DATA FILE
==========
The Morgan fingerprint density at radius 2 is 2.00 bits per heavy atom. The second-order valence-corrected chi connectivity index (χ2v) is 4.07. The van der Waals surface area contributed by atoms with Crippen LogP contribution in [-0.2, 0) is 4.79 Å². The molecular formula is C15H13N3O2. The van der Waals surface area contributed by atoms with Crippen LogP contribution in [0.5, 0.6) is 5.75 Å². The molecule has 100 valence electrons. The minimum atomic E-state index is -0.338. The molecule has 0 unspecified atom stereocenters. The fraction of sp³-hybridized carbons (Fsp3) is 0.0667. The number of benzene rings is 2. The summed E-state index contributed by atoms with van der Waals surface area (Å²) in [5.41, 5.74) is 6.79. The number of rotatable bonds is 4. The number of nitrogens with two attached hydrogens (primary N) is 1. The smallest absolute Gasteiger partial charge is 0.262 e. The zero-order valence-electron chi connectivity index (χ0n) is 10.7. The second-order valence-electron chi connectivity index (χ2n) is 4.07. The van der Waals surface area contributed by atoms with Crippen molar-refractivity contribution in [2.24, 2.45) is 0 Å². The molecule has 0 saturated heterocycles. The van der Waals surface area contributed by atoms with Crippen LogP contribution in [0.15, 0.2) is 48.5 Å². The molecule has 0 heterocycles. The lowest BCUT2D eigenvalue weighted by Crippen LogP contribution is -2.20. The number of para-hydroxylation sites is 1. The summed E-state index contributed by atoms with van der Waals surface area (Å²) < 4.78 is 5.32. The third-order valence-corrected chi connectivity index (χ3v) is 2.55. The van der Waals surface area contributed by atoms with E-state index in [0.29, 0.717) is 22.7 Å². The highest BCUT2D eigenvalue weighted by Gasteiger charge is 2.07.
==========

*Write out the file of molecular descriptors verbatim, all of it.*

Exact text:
The Morgan fingerprint density at radius 2 is 2.00 bits per heavy atom. The second-order valence-corrected chi connectivity index (χ2v) is 4.07. The van der Waals surface area contributed by atoms with Crippen LogP contribution in [-0.2, 0) is 4.79 Å². The molecular formula is C15H13N3O2. The van der Waals surface area contributed by atoms with Crippen LogP contribution in [0.5, 0.6) is 5.75 Å². The molecule has 100 valence electrons. The minimum atomic E-state index is -0.338. The molecule has 0 unspecified atom stereocenters. The fraction of sp³-hybridized carbons (Fsp3) is 0.0667. The number of benzene rings is 2. The summed E-state index contributed by atoms with van der Waals surface area (Å²) in [5.41, 5.74) is 6.79. The number of rotatable bonds is 4. The number of nitrogens with two attached hydrogens (primary N) is 1. The smallest absolute Gasteiger partial charge is 0.262 e. The zero-order valence-electron chi connectivity index (χ0n) is 10.7. The second-order valence-electron chi connectivity index (χ2n) is 4.07. The van der Waals surface area contributed by atoms with Crippen molar-refractivity contribution in [2.24, 2.45) is 0 Å². The molecule has 0 saturated heterocycles. The van der Waals surface area contributed by atoms with Crippen LogP contribution in [0.15, 0.2) is 48.5 Å². The molecule has 0 heterocycles. The lowest BCUT2D eigenvalue weighted by Crippen LogP contribution is -2.20. The number of para-hydroxylation sites is 1. The summed E-state index contributed by atoms with van der Waals surface area (Å²) < 4.78 is 5.32. The third-order valence-corrected chi connectivity index (χ3v) is 2.55. The van der Waals surface area contributed by atoms with E-state index in [0.29, 0.717) is 22.7 Å². The highest BCUT2D eigenvalue weighted by Gasteiger charge is 2.07.